(NEXSTAR) – Talk about a convenient location to nearby restaurants and bars!
A woman visiting New York City recently discovered that her Manhattan hotel room — which she booked through Airbnb — literally shared a window with a Japanese restaurant, allowing her to sneak a peek at the patrons as they were chowing down.
The woman, who identified herself as Desiree Baker, first shared the odd experience on TikTok earlier this week, remarking on discrepancy between the actual room and the online listing, which allegedly indicated a bedroom overlooking the city.
“I roll up the shades — there’s no buildings,” she explains to her TikTok followers. “We’re in a restaurant. Let me show you.”
As seen in the clip, Baker lifts the shade and nervously peeks at a couple enjoying their dinner on the opposite side of the glass. The diners, however, are unable to see Baker because of a reflective coating on the other side, she later discovers.
“I would have screamed the first time opening the blinds,” one viewer wrote in response to the video.
“ARE YOU KIDDING ME[?]” another commenter asked.
“Omg I’d be LIVID!!!!” added another user.
Baker also demonstrated in subsequent clip that she was able to open the window into the restaurant, and later used this ability when returning a couple of cocktail glasses she had brought back to her room.
“HOW IS THIS LEGAL,” she captioned one video, which has since been viewed over 9 million times on TikTok. “You literally can not make this up.”
Following her stay, Baker identified both the hotel and restaurant on TikTok. As Eater NYC noted, the restaurant appears to have been built on an outdoor patio with a retractable roof, indicating that the window of Baker’s room may have once overlooked an outdoor area.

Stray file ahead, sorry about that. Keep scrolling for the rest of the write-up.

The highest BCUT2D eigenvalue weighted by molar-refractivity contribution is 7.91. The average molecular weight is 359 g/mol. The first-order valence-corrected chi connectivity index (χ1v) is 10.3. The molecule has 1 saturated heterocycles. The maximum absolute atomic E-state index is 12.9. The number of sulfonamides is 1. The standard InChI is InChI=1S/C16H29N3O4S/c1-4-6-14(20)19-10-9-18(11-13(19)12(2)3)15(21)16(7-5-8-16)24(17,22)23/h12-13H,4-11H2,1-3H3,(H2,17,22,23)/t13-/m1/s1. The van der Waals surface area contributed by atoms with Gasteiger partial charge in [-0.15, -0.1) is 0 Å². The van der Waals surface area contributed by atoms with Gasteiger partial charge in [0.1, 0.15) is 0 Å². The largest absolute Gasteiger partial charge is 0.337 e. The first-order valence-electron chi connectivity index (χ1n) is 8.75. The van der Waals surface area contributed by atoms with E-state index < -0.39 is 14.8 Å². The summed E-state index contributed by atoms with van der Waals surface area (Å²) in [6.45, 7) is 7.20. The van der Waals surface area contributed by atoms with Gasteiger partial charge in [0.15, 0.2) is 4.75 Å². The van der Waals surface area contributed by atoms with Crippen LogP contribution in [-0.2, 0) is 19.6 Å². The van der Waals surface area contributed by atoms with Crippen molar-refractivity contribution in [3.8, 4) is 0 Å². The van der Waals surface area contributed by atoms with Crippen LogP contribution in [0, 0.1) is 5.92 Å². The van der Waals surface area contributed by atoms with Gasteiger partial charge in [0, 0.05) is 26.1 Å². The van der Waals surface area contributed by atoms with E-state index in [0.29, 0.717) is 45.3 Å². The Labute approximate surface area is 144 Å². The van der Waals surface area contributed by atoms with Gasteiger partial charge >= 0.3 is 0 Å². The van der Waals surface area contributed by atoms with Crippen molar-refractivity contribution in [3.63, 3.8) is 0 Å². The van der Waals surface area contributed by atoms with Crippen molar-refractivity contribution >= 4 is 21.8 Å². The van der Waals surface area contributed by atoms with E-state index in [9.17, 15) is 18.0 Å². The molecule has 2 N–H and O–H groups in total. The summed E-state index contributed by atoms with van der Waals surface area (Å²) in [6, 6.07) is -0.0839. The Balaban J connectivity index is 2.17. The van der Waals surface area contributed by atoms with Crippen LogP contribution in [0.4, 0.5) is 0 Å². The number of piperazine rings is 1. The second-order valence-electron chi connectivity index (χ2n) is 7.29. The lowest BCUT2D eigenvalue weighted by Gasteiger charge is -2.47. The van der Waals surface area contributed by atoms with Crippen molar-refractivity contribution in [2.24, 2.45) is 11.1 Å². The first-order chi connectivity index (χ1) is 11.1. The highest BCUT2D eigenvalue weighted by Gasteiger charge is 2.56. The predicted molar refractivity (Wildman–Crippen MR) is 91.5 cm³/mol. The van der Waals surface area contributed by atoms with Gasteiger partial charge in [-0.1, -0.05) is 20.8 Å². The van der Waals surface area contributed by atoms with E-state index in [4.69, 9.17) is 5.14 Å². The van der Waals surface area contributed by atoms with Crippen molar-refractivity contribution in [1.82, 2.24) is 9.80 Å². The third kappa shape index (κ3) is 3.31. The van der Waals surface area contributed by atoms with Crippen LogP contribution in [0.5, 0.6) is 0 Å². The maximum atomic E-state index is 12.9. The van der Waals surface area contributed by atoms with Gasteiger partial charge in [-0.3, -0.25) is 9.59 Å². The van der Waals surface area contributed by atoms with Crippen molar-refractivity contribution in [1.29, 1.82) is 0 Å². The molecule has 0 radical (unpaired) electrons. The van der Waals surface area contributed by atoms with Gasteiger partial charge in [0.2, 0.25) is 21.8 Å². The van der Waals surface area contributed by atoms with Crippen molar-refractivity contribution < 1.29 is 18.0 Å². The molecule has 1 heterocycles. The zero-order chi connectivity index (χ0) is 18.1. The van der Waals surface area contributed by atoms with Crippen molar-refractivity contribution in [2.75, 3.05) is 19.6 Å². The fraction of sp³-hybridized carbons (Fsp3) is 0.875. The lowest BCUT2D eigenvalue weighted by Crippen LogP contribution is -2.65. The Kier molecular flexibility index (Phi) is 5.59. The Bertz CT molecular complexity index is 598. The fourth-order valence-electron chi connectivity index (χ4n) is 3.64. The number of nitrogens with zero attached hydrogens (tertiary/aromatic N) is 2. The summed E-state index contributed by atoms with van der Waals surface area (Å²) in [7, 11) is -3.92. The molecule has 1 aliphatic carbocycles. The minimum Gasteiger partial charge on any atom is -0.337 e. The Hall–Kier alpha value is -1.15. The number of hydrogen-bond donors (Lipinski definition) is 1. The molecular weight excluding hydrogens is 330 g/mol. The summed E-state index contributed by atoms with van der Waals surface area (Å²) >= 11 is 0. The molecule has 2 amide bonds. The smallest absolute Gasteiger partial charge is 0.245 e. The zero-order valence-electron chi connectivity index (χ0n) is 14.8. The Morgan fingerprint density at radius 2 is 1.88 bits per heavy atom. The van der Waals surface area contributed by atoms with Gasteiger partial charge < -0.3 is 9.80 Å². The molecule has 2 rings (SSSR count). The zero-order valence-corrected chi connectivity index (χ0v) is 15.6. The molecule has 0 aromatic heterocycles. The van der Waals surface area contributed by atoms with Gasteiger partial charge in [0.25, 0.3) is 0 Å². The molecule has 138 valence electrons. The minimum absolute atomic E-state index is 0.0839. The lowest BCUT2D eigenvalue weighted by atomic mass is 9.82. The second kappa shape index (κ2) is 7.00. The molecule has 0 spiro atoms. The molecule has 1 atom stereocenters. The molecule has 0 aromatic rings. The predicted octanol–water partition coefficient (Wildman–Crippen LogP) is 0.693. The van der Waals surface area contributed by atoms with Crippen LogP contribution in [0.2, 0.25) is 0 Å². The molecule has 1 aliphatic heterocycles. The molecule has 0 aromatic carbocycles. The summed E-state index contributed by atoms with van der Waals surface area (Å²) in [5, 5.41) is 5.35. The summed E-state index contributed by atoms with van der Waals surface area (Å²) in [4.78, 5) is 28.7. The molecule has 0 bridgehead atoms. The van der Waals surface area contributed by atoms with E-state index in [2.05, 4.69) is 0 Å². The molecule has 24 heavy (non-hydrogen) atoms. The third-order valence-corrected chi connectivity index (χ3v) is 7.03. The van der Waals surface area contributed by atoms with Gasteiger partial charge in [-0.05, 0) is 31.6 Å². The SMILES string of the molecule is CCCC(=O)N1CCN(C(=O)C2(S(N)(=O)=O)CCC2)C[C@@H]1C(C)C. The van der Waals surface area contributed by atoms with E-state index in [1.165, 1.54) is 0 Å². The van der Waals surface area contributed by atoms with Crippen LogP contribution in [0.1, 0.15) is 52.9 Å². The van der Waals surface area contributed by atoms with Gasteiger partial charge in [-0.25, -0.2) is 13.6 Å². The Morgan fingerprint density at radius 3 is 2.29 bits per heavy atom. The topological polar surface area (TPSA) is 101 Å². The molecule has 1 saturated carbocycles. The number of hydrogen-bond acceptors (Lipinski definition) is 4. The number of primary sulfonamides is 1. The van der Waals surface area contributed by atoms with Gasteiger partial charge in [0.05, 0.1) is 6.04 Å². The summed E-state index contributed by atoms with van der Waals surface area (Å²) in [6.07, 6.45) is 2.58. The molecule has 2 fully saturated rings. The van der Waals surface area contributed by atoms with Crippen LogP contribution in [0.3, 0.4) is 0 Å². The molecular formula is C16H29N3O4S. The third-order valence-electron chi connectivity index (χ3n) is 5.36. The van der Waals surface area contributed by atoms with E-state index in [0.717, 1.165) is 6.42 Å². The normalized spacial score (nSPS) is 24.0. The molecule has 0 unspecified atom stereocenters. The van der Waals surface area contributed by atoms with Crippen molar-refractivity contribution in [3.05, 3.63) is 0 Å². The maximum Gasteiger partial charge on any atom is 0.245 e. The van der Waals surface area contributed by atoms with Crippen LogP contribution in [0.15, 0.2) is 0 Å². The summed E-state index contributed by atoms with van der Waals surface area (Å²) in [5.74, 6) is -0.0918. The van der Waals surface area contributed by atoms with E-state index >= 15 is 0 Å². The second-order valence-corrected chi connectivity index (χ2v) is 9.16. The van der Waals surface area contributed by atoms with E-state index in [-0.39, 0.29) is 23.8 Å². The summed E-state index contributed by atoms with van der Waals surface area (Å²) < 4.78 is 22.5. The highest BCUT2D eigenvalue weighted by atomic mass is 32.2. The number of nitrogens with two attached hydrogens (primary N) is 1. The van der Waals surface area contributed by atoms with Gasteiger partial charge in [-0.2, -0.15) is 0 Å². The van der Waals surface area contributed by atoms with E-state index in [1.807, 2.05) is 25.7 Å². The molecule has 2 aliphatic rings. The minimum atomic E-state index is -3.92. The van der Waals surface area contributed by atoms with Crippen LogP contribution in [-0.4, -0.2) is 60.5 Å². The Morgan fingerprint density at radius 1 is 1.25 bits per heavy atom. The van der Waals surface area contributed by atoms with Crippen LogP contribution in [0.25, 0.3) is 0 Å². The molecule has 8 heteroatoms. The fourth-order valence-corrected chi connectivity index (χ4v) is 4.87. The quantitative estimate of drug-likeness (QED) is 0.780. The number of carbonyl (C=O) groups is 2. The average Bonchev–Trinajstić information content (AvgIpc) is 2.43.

Baker, meanwhile, has claimed she was contacted by Airbnb after they saw her viral video on TikTok. She said they offered her a credit toward a future stay, which she was “fine with.”
A representative for Airbnb told Nexstar that they were working to “support the guest,” and that the hotel’s operator — Cassa Studios — was under investigation by the company.
In a statement shared with Nexstar, the hotel operator further claimed that guests in “terrace-facing rooms” are notified in advance.
“As is the case in much of the City, we have to deal with the constraints of a building with an unusual floor plan,” reads a statement from Cassa Studios hotel manager Yulia Letenko. “Only six out of our 86 rooms are terrace-facing, and our policy is to place guests in those rooms only when no others are available, or upon request. These rooms are offered at a discounted price, guests are notified in advance about the restaurant, and we allow guests who do stay in those rooms to move as soon as another room becomes available. Many of the guests who stay in our terrace-facing rooms appreciate having a discounted option available near popular tourist destinations.”